Monday, 14 September 2009

Morse Code Advocacy

This Saturday gone was hard work, but great fun. I delivered a talk and teach-in to forty-eight 10 - 12 year-old Junior Sea Cadets, along with their twelve adult and senior Cadet team leaders at an Adventure Camp. I presented a potted history, a practical demonstration of current amateur radio usage and then let them loose with keys and oscillators. The kids loved it. They were given a copy of the code, on an A5 sheet, and they sent me their names. I divided them into three-member sub-teams and gave one group the task of composing a distress message, while the other three were shown more about amateur radio. When ready, the distressed group sent their message, and the 'helpers' decoded it and responded...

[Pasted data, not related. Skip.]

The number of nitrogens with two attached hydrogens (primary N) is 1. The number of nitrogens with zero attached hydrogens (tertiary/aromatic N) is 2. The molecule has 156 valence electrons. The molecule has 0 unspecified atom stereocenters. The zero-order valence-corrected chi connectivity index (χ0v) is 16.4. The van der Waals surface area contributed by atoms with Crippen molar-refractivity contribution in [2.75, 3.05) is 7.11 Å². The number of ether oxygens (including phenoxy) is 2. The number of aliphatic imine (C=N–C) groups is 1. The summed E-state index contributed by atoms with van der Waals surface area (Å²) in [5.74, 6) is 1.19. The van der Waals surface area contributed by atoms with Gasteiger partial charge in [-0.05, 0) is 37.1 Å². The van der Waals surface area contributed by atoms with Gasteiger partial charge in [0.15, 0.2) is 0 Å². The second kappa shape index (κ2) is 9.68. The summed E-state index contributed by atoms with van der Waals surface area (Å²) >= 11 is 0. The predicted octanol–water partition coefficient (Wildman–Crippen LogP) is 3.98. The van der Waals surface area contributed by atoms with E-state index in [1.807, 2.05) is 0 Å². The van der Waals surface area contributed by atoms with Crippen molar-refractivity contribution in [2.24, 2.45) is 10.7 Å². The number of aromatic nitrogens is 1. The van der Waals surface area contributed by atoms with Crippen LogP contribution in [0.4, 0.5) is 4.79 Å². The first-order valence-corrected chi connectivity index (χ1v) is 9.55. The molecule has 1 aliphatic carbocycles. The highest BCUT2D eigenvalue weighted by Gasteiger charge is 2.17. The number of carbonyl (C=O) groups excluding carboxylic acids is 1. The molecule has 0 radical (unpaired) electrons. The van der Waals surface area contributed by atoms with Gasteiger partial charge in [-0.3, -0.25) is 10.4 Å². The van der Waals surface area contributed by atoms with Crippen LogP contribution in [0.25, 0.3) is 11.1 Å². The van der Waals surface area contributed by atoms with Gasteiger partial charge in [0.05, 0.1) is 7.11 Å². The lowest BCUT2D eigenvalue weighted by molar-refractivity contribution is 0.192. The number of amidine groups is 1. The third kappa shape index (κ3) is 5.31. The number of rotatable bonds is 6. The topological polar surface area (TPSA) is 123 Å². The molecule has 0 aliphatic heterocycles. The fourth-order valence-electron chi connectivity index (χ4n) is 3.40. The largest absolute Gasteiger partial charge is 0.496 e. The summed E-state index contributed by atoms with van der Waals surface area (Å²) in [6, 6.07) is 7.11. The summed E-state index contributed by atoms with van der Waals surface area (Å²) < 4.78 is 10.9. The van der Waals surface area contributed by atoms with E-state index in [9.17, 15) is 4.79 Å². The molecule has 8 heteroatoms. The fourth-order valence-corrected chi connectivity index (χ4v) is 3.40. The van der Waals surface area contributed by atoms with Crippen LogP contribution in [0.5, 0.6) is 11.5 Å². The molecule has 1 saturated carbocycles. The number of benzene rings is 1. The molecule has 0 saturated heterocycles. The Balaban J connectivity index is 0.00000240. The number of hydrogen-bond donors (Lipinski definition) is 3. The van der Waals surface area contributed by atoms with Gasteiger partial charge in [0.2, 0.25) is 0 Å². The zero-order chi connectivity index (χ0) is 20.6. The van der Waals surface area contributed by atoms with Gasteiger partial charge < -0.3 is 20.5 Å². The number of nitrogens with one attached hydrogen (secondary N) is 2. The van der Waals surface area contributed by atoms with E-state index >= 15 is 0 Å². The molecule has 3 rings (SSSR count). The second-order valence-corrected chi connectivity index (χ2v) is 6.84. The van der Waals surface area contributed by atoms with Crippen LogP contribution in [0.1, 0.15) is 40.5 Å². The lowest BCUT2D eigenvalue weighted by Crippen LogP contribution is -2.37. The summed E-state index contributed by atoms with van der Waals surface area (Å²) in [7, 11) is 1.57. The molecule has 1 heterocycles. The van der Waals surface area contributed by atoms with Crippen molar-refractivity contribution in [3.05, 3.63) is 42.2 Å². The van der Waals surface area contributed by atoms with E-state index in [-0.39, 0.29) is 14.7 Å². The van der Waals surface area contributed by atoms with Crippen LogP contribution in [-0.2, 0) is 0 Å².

There was a wide spectrum of interest; some Cadets wanted to know if they could talk to aliens, others wanted to know where they could get keys and beepers. I think a couple of them may be hooked, and we might hear them in future when they have their Foundation Licences.

I had to return home late Saturday evening for domestic reasons, but I've had reports that there were flashing-light Morse signals passed from tent-to-tent after lights-out. Seeing how Morse can capture the imagination of these youngsters, I'm wondering if more could be done to raise the profile of what remains one of the most efficient ways of moving information around our planet. I wrote a short pamphlet about it, and I'm considering writing an extended monograph for just this purpose.

As I often say in this blog, more follows...

No comments: